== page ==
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A crack team of surgeons and clinicians at UHN have given Popi Rani Das the ability to breathe normally, taste, eat and drink for the first time in eight years, offering her hope for a better life when she returns to Bangladesh in the weeks ahead.
The 29-year-old woman was left for dead eight years ago after she drank clear, odourless acid in a cup given to her by her then-husband who claimed her dowry was too meagre. Defying the odds, Popi survived, although with a severely damaged airway, throat, esophagus (gullet or food pipe) and stomach.
She had 10 corrective surgeries performed by doctors in Bangladesh, with little improvement.
Relying on a feeding tube inserted into her stomach for sustenance, and on her mother for company, she subsisted, barely breathing, for seven years, in a windowless, dark corner of an Acid Survival Foundation Hospital in Dhaka, Bangladesh.
Dr. Toni Zhong, Director of the Breast Reconstruction Program at UHN, chanced upon Popi while on a humanitarian mission to treat burn victims in Bangladesh.
"She was a shadow of a person, thinking that nobody could help her," recalls Dr. Zhong, who is also the Belinda Stronach Chair of the UHN Breast Reconstruction Program.
"I knew if I did not do anything then and there, then nobody would. And I also knew that I had strong teams back at UHN who could help."
Dr. Zhong studied Popi's medical files and promised her she would help, calling on the expertise of the world-renowned head and neck reconstructive and thoracic surgeons at UHN.Other hospitals,even in neighbouring countries, either did not have the technology and specialized knowledge required to help Popi, or did not want to take on the challenge.
After an intensive fundraising campaign for the UHN Helps fund, Dr. Zhong and the La Fondation Emmanuelle Gattuso, Policaro Automotive Family,and Gary and Donna Slaight raised $650,000 to pay for Popi's expenses at Toronto General Hospital (TG).
All of the surgeons and anesthesiologists donated their services for free.
Dr. Inge Haselsteiner, a German anesthesiologist who was part of the humanitarian mission in Bangladesh with Dr. Zhong, was so moved by Popi's plight she raised $41,000 with her sister-in-law Christa Wunsche to help pay for Popi's non-hospital costs, such as transportation, medicine and food.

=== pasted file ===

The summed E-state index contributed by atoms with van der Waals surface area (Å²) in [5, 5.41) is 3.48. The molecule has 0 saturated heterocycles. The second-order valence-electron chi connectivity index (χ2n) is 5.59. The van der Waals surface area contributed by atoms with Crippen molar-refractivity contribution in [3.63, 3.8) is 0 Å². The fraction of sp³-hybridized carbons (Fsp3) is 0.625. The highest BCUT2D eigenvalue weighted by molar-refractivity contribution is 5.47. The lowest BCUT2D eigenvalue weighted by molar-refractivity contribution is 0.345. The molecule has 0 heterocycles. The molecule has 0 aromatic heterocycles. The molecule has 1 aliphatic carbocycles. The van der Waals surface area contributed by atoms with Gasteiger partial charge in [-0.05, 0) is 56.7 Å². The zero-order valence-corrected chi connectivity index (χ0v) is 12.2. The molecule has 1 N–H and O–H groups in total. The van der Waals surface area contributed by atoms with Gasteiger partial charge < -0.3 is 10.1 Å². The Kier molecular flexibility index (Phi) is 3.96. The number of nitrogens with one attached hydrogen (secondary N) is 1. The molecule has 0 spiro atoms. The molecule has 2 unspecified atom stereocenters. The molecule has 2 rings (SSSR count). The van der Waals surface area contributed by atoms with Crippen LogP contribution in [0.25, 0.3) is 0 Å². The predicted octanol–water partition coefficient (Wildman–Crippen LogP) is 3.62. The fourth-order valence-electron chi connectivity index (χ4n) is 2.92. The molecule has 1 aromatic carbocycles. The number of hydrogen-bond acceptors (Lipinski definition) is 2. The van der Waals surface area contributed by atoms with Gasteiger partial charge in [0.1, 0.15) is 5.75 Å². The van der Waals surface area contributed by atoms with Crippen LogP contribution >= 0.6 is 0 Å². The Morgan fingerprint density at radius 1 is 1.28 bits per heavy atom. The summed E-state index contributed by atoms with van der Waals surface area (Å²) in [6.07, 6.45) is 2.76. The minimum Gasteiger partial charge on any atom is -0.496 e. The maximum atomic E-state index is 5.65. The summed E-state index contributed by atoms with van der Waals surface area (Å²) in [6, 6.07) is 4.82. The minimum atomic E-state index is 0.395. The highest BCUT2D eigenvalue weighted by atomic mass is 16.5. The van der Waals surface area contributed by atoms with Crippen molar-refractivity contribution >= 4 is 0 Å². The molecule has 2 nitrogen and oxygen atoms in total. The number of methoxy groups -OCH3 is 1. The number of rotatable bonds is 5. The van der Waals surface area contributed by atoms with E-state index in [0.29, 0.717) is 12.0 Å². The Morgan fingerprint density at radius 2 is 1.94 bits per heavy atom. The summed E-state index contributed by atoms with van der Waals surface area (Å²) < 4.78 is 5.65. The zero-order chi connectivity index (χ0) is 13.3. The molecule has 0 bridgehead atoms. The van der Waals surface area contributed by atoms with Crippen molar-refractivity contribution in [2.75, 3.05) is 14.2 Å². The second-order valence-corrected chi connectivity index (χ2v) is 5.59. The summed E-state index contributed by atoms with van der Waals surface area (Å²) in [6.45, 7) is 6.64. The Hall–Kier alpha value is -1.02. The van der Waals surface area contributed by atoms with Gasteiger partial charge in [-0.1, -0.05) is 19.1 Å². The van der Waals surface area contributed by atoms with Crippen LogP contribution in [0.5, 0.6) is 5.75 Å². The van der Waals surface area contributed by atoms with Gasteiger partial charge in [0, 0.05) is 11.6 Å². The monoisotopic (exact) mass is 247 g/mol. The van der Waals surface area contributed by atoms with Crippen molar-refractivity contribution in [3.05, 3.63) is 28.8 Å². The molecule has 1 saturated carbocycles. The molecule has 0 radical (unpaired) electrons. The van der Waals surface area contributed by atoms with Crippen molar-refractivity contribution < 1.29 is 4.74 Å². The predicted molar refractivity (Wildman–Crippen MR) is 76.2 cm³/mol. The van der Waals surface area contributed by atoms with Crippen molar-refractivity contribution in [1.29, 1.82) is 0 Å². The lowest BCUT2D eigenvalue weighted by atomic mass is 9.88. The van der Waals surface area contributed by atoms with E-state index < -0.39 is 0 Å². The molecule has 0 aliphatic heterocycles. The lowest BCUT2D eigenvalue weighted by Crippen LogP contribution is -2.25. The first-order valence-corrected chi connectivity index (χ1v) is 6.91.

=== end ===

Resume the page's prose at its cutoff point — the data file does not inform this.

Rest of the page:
The Bangladesh Minority Rights Alliance was the local host for Popi and her mom, providing housing, food and transportation to and from the hospital.
When Popi and her mother, Ajanta, arrived in Toronto on Feb. 15 of last year, Popi weighed about 36 kilograms (80 pounds), was severely dehydrated and malnourished, and had no winter clothes. She was admitted to TG.
Dr. Ralph Gilbert, Department Head of Head and Neck Surgery, UHN, and the surgical lead for all of Popi's surgeries, is one of the world's foremost leaders in rebuilding the face and neck of patients ravaged by tumours, using patients' own blood vessels, bone, tissue and skin from other parts of the body.
"We know how to solve problems in reconstructive surgery," Dr. Gilbert says. "We do this all the time with cancer patients. We innovate.
"How could you say no to someone living in that environment? We always want to help. That's our culture."
Adds Dr. Zhong: "If anyone could do this, it was Dr. Gilbert and the team of surgeons, nurses, speech pathologists, social workers and other clinicians who work with him and his patients.
"He has that rare combination of chutzpah, technical skill and heart."
Popi's first surgery occurred on Feb. 24, nine days after her arrival. In the two-hour surgery, Dr. Gilbert used the minimally invasive techniques of laser surgery with a microscope to precisely cut away the built-up scar tissue in Popi's airway – enlarging it from that of a straw to near-normal size, that of a quarter.